Church Offers 80 Tenants New Incentives to Move Out
Mormon Church officials in Glendale on Tuesday offered two months free rent to about 80 low-income tenants as an inducement to accept eviction from an apartment complex that the church bought and plans to demolish to expand its facilities.
But the renters, most of whom are senior citizens on fixed incomes, said they would fight to stay in their homes.
The residents of 55 of the 93 Village Court Apartments in the 1100 block of North Central Avenue next to the Mormon Church, received eviction notices last week, one week after the city approved the church’s expansion plans. The Church of Jesus Christ of Latter-day Saints plans to demolish the 55 apartments to enlarge its building and add a parking lot.
Last week the church offered the tenants 120 days to move, one month’s free rent and free use of a rental relocation service. The tenants responded by hiring an attorney to oppose the evictions.
On Tuesday, both sides met on church property over cookies and fruit punch. Glendale’s Mormon Church leader told about 20 tenants that the church was adding a second month of free rent for all tenants who agree to leave by Nov. 1 and are “cooperative and deal with us in good spirit.”
Tad Callister, the top-ranking Mormon Church official in Glendale, told the tenants: “I think the church is going the extra mile to be fair, don’t you?”
He said the tenants had rights, but church members had rights too. Many elderly churchgoers and young mothers with children had to park several blocks away because of inadequate parking facilities, he said.
“For them, it’s inconvenient and unsafe. These people have a right to spiritual shelter and spiritual food. They are entitled.”
The tenants, however, were not impressed. They asked Callister where they could find comparable apartments in the $400 to $500 range, which is what they had been paying at Village Court.
“I receive $600 a month from Social Security,” said an elderly woman sitting in the front row. “Where can I find a nice place I can afford?”
Callister replied that the relocation agency would be able to answer that.
He contended that it was the church’s own kindness that led to the very problems it faces today.
Before the church purchased the apartment complex in 1986, the rents had been raised every year, Callister said. But since the church purchased the complex, he said, “we never raised the rent, for one reason and one reason only: to help accommodate the residents whom we knew would have to move.”
Had the church continued raising rents in the same fashion, he added, tenants would have no problem finding comparable housing because they would already be paying higher rents.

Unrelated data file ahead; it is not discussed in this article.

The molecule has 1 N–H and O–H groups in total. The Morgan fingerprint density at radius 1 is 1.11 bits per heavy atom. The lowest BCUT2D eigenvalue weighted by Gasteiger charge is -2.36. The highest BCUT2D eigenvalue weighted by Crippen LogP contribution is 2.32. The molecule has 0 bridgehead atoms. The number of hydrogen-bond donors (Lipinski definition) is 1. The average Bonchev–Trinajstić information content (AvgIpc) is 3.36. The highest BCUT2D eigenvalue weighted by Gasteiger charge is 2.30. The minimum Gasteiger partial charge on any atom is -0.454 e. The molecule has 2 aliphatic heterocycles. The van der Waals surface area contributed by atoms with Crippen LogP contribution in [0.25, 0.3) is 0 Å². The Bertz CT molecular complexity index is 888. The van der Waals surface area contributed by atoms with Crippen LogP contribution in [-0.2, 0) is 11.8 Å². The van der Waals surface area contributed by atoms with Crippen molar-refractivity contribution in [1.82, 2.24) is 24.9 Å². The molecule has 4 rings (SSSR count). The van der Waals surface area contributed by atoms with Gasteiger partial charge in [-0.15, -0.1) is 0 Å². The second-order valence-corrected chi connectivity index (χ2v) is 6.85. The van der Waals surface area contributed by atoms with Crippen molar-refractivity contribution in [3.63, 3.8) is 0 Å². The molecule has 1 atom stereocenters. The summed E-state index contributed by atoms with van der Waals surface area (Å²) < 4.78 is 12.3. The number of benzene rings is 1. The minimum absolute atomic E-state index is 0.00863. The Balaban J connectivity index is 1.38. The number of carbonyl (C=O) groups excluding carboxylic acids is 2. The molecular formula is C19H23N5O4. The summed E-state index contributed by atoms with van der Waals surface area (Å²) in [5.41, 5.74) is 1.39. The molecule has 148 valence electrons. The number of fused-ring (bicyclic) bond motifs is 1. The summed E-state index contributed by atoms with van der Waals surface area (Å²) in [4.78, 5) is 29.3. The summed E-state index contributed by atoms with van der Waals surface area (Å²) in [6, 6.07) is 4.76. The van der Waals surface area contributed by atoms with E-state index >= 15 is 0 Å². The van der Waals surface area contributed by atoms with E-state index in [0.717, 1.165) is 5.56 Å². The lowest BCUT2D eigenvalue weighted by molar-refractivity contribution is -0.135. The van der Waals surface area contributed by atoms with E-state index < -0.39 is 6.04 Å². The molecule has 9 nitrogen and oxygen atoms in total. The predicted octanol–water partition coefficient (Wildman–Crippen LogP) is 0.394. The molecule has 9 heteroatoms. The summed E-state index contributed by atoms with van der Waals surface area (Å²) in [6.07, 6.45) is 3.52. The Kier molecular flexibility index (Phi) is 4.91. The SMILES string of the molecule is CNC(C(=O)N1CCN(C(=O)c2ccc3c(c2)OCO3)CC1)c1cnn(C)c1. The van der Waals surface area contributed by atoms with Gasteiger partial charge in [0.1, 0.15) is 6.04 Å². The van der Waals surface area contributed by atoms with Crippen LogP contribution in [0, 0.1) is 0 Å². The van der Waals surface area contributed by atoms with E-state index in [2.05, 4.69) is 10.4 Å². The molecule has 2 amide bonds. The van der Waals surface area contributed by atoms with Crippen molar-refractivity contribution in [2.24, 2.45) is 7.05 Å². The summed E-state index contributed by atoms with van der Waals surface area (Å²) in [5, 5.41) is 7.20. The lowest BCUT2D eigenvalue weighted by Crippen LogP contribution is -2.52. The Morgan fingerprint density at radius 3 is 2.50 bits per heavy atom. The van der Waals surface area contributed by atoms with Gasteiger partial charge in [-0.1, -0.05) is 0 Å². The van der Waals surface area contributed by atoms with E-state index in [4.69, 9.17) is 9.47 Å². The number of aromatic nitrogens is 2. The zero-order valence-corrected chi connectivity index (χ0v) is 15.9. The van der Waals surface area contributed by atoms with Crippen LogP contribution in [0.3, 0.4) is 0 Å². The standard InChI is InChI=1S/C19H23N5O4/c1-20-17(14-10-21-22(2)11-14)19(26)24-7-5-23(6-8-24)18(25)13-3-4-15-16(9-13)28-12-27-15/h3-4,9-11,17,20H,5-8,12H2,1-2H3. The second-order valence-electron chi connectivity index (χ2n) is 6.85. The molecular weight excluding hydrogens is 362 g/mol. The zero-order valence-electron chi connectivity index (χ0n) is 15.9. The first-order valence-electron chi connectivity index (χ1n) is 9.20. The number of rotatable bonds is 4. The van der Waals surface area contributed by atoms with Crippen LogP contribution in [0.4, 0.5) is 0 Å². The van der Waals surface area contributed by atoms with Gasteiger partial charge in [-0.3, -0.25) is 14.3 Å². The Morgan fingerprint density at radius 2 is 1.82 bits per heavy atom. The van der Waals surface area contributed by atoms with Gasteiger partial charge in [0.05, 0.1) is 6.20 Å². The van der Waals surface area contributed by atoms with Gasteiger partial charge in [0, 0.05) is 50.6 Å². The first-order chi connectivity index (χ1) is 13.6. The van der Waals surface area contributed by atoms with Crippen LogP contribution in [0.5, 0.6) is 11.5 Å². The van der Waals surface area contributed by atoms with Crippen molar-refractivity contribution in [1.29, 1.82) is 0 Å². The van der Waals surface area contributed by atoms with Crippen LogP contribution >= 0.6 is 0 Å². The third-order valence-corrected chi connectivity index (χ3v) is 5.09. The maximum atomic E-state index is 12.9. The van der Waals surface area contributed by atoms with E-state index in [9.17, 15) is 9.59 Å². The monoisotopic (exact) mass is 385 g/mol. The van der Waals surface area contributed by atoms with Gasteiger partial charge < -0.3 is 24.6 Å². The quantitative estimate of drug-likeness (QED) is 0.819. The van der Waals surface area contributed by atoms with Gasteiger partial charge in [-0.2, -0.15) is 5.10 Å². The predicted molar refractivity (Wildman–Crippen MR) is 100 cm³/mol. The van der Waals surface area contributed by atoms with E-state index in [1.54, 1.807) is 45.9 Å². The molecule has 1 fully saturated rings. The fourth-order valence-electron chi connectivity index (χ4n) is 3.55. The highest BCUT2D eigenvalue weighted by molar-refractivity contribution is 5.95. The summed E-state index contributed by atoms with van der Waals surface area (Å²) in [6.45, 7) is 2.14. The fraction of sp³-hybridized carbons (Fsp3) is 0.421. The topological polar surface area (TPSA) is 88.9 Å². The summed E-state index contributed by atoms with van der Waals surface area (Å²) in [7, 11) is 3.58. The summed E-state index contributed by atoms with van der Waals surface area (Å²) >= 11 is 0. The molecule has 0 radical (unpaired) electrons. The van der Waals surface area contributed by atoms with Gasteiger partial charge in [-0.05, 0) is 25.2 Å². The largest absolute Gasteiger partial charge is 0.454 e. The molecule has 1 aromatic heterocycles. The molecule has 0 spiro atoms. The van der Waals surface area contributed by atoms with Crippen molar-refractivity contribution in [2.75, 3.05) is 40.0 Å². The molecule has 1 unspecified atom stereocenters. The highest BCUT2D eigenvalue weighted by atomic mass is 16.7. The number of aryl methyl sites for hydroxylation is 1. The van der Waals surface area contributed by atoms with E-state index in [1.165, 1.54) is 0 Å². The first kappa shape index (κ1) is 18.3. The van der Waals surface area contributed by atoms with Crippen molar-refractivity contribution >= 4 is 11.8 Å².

‘Double Rents Every Year’
“From an apartment manager’s perspective, the best way to evict tenants is to double rents every year and serve 30-day eviction notices,” said Village Court manager John Hansen. “The church is getting hit for its own kindness.”
After the meeting, two tenants said they were encouraged by the church’s new offer, but were not ready to give in.
“I think the majority of us want to stay. That’s a foregone conclusion,” said Wayne Westand. “We’re happy to see the church make another concession, but we are still going to appeal the evictions.”
Rick Burns, 40, who was also served with an eviction notice, added: “There is a great deal of fear and anxiety among the tenants. The discussion needs to continue. There might be another alternative for the tenants that want to stay.”
Tony Rodriguez, the tenants’ attorney, said he will appeal the negative environmental impact report filed before the city’s zoning commission.
“The environment is more than air and water,” he said. “It has to do with other aspects like traffic and housing. I’m concerned about the depletion of the city’s already small affordable housing stock.”
Rodriguez also said he would look into the possibility that the evictions violate the housing provisions of the city’s General Plan, which calls for more affordable housing.
‘More Than What’s Fair’
Callister countered: “The church is not in a spirit of negotiation. We will consider individual requests, but at this point I think we’ve offered more than what’s fair.”
Two members of the Greater Glendale Council on Aging, a citywide organization of senior citizen groups, attended the meeting, but were noncommittal.
“It sounds to me like a fair proposition, but I’m not in a position to make a statement one way or another,” said council official Frederik Pelletier.
“The church has gone to great lengths--more than any developer would--to accommodate the tenants,” said Claude Brown, another council official. “But eviction is a tough thing to accept. . . . I’m confident that both sides can work something out.”
Jess Durand, assistant director of the city’s Department of Community Development, said the church had satisfied all city requirements and has the right to evict the tenants.
“The tenants are trying to make a linkage between the city’s need to build more affordable housing” identified in the General Plan “and a developer’s plan to tear down a building that provides affordable housing. That connection, in my mind, just isn’t there,” Durand said.